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But, in this latest decision, the bankruptcy judge in California didn’t agree, writing in his opinion:
“Since no evidence of MERS’ ownership of the underlying note has been offered, and other courts have concluded that MERS does not own the underlying notes, this court is convinced that MERS had no interest it could transfer to Citibank. Since MERS did not own the underlying note, it could not transfer the beneficial interest of the Deed of Trust to another. Any attempt to transfer the beneficial interest of a trust deed without ownership of the underlying note is void under California law.”
Did you get that? Since MERS didn’t own the underlying note, it couldn’t transfer the beneficial
Before a plaintiff (lender/servicer) can establish a prima facie case and file for foreclosure against a homeowner, he/she must satisfy the threshold questions of proving that the mortgage and mortgage note exist, ownership of the mortgage, and the defendant’s default in payment. Campaign v. Barba, 23 A.D.3d 327 (2d Dept. 2005). Put another way, if one does not have title to a mortgage, then that person cannot foreclose on that very same mortgage Kluge v. Fugazy, 145 A.D.2d 537 (2d Dept. 1988). This applies to lenders who are assigned the note and mortgage from the original lender or from a servicer such as MERS who received as nominee, or a middle party, from the original lender. A plaintiff lacks standing where there is no proof that that both the mortgage and the note have not been assigned to plaintiff. HSBC Bank USA v. Miller 26, Misc.3d 407 (NY Sup Ct, Sullivan County 2009). Proof of the mortgage alone being assigned is not
Unfortunately, the courts in Bellistri and Hawkins were provided insufficient explanations and evidence to demonstrate that MERS’ agency relationship falls within the exception. Consequently, while such litigation will continue – for the short run, anyway – the net result may be favorable for MERS, with changes in the law that finally recognize and incorporate the utility of the MERS system.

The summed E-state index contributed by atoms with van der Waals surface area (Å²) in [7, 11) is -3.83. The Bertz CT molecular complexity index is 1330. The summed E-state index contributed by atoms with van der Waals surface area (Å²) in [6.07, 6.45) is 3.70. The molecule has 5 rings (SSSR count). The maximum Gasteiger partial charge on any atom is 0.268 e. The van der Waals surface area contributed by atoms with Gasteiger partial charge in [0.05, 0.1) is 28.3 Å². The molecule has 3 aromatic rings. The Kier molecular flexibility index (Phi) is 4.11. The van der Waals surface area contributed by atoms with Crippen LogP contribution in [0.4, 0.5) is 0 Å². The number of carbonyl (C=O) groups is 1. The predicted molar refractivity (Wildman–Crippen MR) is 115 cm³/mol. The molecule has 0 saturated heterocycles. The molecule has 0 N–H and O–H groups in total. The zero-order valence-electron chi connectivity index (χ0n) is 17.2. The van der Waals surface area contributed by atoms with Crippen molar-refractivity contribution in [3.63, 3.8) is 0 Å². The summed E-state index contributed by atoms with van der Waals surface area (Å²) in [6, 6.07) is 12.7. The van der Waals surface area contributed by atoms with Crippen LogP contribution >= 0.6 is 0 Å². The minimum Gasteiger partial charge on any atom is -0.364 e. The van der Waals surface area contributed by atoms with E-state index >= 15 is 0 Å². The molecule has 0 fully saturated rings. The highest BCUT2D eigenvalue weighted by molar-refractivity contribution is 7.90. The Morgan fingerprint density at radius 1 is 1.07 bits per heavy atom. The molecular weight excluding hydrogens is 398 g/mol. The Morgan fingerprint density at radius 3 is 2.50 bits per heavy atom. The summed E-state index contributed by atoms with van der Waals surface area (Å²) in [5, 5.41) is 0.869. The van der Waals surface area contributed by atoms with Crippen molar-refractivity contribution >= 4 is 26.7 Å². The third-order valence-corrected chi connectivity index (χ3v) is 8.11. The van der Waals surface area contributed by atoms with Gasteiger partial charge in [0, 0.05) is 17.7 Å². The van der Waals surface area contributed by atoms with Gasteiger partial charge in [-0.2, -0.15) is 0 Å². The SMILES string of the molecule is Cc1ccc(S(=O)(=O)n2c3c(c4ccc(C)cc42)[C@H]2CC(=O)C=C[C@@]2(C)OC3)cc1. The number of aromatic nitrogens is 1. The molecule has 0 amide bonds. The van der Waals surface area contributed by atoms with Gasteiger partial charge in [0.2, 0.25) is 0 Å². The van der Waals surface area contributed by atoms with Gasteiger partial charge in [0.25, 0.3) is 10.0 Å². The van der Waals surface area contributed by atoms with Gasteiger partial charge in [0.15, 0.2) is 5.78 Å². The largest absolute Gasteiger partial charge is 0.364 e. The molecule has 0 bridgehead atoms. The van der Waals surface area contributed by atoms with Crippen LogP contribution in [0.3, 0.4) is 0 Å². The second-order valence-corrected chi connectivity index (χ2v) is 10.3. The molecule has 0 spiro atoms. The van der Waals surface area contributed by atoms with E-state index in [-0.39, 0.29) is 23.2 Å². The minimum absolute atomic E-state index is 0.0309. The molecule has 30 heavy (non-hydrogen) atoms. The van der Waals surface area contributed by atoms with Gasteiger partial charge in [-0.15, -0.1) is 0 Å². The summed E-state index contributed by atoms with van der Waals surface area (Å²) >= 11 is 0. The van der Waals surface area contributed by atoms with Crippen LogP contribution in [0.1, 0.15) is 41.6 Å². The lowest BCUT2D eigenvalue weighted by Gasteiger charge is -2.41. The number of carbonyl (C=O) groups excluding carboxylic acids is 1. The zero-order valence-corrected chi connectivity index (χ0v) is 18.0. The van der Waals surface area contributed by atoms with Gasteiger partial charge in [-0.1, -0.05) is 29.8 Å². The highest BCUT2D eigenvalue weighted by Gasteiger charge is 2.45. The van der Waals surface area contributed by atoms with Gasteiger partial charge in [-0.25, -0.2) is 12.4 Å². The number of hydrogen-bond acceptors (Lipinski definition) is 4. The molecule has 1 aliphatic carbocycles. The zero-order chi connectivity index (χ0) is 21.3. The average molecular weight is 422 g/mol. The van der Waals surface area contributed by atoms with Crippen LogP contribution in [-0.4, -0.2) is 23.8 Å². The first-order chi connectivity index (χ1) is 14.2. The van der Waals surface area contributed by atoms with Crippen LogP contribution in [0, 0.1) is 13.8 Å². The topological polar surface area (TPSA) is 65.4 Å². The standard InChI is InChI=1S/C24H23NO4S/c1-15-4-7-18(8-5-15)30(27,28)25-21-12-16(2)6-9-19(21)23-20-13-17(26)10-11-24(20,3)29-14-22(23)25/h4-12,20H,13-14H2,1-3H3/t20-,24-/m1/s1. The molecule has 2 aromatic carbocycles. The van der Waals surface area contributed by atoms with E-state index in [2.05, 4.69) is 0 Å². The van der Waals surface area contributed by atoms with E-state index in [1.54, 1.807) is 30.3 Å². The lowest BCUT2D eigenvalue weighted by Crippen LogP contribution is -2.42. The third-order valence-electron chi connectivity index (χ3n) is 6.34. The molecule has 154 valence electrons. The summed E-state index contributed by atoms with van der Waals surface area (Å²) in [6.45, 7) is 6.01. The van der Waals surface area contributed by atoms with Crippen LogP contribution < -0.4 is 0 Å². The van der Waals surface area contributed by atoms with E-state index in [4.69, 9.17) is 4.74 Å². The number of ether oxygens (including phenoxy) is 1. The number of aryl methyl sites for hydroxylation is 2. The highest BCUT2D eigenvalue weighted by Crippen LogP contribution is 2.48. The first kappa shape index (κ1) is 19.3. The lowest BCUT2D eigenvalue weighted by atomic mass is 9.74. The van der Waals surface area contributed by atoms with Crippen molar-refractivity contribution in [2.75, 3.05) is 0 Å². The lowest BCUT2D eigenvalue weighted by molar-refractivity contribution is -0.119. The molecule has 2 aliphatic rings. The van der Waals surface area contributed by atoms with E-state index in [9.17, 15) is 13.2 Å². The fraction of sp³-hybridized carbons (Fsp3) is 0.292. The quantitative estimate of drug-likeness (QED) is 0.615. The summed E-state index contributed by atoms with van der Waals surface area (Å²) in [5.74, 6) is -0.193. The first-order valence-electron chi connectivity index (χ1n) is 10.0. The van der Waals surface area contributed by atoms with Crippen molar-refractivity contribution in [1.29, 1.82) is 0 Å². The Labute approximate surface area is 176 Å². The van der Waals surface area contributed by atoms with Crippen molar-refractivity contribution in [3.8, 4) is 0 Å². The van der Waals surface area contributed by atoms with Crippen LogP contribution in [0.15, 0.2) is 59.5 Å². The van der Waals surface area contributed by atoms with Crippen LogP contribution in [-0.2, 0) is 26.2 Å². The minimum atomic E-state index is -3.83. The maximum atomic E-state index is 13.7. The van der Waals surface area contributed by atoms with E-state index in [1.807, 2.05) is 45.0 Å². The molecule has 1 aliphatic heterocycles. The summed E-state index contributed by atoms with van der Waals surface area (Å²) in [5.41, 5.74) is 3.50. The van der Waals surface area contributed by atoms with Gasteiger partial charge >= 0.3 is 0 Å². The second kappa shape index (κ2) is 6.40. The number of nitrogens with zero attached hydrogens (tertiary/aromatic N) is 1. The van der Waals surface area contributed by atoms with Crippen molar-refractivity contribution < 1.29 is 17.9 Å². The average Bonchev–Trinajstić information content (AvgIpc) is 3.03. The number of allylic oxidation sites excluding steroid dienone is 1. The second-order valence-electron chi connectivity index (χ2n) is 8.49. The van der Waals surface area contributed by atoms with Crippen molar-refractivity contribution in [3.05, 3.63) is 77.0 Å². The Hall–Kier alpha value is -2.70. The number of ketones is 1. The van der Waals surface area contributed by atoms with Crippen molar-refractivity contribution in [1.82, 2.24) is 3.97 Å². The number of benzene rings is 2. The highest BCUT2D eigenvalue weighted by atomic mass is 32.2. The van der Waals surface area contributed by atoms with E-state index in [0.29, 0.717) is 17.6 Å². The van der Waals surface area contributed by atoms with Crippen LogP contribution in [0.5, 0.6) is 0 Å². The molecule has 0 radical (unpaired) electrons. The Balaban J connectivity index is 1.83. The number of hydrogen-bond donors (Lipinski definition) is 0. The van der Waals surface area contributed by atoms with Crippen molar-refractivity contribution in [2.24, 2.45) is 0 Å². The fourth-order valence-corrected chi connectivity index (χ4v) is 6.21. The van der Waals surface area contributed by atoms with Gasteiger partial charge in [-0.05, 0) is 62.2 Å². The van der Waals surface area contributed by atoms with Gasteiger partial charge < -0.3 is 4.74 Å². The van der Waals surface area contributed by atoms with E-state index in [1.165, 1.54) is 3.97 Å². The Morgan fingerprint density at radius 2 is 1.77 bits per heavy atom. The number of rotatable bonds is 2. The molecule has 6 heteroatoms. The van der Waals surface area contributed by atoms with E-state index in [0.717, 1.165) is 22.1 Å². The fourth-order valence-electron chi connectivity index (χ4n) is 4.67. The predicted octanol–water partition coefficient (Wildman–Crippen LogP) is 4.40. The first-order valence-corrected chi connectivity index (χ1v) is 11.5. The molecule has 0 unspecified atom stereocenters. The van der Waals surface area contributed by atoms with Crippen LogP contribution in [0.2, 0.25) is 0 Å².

Plaintiff brought this as a Common Law action for the recovery of the possession of Lot 19 Fairview Beach, Scott County, Minn. Plaintiff claimed title to the Real Property in question by foreclosure of a Note and Mortgage Deed dated May 8, 1964 which Plaintiff claimed was in default at the time foreclosure proceedings were started.
Defendant appeared and answered that the Plaintiff created the money and credit upon its own books by bookkeeping entry as the consideration for the Note and Mortgage of May 8, 1964 and alleged failure of the consideration for the Mortgage Deed and alleged that the Sheriff's sale passed no title to plaintiff.
Mr. Morgan admitted that all of the money or credit which was used as a consideration was created upon their books, that this was standard banking practice exercised by their bank in combination with the Federal Reserve Bank of Minneapolis, another private Bank, further that he knew of no United States Statute or Law that gave the Plaintiff the authority to do this. Plaintiff further claimed that Defendant by using the ledger book created credit and by paying on the Note and Mortgage waived any right to complain about the Consideration and that the Defendant was estopped from doing so.
At 12:15 on December 7, 1968 the Jury returned a unanimous verdict for the Defendant.